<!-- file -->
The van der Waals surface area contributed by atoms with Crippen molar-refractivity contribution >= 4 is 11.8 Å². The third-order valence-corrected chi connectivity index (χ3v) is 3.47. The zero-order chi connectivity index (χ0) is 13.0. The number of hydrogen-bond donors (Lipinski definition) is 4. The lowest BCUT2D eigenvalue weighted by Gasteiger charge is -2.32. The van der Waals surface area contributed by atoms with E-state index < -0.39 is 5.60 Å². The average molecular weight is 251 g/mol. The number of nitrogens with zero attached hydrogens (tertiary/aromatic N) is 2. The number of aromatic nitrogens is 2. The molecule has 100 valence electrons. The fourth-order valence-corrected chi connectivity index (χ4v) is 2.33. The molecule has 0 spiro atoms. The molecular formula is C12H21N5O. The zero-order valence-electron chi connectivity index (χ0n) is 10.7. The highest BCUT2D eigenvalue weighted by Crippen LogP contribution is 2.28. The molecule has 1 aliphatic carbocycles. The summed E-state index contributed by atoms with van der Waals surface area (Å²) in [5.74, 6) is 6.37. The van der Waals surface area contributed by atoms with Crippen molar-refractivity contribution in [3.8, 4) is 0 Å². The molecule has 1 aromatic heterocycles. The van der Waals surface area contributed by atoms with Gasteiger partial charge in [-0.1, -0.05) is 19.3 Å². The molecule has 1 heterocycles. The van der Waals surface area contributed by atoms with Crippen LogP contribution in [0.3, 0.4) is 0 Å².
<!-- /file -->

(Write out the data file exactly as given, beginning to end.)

The van der Waals surface area contributed by atoms with Crippen molar-refractivity contribution >= 4 is 11.8 Å². The third-order valence-corrected chi connectivity index (χ3v) is 3.47. The zero-order chi connectivity index (χ0) is 13.0. The number of hydrogen-bond donors (Lipinski definition) is 4. The lowest BCUT2D eigenvalue weighted by Gasteiger charge is -2.32. The van der Waals surface area contributed by atoms with E-state index < -0.39 is 5.60 Å². The average molecular weight is 251 g/mol. The number of nitrogens with zero attached hydrogens (tertiary/aromatic N) is 2. The number of aromatic nitrogens is 2. The molecule has 100 valence electrons. The fourth-order valence-corrected chi connectivity index (χ4v) is 2.33. The molecule has 0 spiro atoms. The molecular formula is C12H21N5O. The zero-order valence-electron chi connectivity index (χ0n) is 10.7. The highest BCUT2D eigenvalue weighted by Crippen LogP contribution is 2.28. The molecule has 1 aliphatic carbocycles. The summed E-state index contributed by atoms with van der Waals surface area (Å²) in [5.74, 6) is 6.37. The van der Waals surface area contributed by atoms with Crippen molar-refractivity contribution in [3.8, 4) is 0 Å². The molecule has 1 aromatic heterocycles. The van der Waals surface area contributed by atoms with Gasteiger partial charge in [-0.1, -0.05) is 19.3 Å². The molecule has 1 heterocycles. The van der Waals surface area contributed by atoms with Crippen LogP contribution in [0.3, 0.4) is 0 Å².